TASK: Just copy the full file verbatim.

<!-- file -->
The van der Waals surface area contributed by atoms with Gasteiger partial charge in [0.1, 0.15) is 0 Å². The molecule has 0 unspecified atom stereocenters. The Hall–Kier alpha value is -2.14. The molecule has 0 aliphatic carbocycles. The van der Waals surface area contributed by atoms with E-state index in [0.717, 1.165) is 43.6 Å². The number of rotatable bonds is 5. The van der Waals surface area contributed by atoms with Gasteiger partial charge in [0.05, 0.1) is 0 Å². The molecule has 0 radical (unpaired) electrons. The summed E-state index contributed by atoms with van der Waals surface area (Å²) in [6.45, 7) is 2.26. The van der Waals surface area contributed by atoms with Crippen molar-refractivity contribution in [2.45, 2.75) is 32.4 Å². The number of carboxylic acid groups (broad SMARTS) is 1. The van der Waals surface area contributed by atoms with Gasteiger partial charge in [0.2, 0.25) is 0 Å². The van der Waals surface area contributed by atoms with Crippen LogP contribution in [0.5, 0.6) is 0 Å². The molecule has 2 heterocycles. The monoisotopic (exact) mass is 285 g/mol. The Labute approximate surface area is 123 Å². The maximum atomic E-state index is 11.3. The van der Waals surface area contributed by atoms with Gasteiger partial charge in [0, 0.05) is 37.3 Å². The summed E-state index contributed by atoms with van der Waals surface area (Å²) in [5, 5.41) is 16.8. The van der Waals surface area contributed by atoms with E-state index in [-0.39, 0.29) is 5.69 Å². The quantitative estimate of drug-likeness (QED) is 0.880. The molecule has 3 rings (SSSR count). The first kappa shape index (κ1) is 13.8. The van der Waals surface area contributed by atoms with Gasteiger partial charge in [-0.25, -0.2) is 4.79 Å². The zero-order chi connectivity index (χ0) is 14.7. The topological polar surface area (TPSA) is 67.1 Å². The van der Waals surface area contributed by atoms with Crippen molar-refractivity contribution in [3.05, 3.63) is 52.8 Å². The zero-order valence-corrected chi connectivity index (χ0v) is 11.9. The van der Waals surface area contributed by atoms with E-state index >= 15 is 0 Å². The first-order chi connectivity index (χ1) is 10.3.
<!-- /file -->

The van der Waals surface area contributed by atoms with Gasteiger partial charge in [0.1, 0.15) is 0 Å². The molecule has 0 unspecified atom stereocenters. The Hall–Kier alpha value is -2.14. The molecule has 0 aliphatic carbocycles. The van der Waals surface area contributed by atoms with E-state index in [0.717, 1.165) is 43.6 Å². The number of rotatable bonds is 5. The van der Waals surface area contributed by atoms with Gasteiger partial charge in [0.05, 0.1) is 0 Å². The molecule has 0 radical (unpaired) electrons. The summed E-state index contributed by atoms with van der Waals surface area (Å²) in [6.45, 7) is 2.26. The van der Waals surface area contributed by atoms with Crippen molar-refractivity contribution in [2.45, 2.75) is 32.4 Å². The number of carboxylic acid groups (broad SMARTS) is 1. The van der Waals surface area contributed by atoms with Gasteiger partial charge in [0.2, 0.25) is 0 Å². The van der Waals surface area contributed by atoms with Crippen LogP contribution in [0.5, 0.6) is 0 Å². The molecule has 2 heterocycles. The monoisotopic (exact) mass is 285 g/mol. The Labute approximate surface area is 123 Å². The maximum atomic E-state index is 11.3. The van der Waals surface area contributed by atoms with Gasteiger partial charge in [0, 0.05) is 37.3 Å². The summed E-state index contributed by atoms with van der Waals surface area (Å²) in [5, 5.41) is 16.8. The van der Waals surface area contributed by atoms with E-state index in [-0.39, 0.29) is 5.69 Å². The quantitative estimate of drug-likeness (QED) is 0.880. The molecule has 3 rings (SSSR count). The first kappa shape index (κ1) is 13.8. The van der Waals surface area contributed by atoms with Gasteiger partial charge in [-0.25, -0.2) is 4.79 Å². The zero-order chi connectivity index (χ0) is 14.7. The topological polar surface area (TPSA) is 67.1 Å². The van der Waals surface area contributed by atoms with Crippen molar-refractivity contribution in [3.05, 3.63) is 52.8 Å². The zero-order valence-corrected chi connectivity index (χ0v) is 11.9. The van der Waals surface area contributed by atoms with E-state index >= 15 is 0 Å². The first-order chi connectivity index (χ1) is 10.3.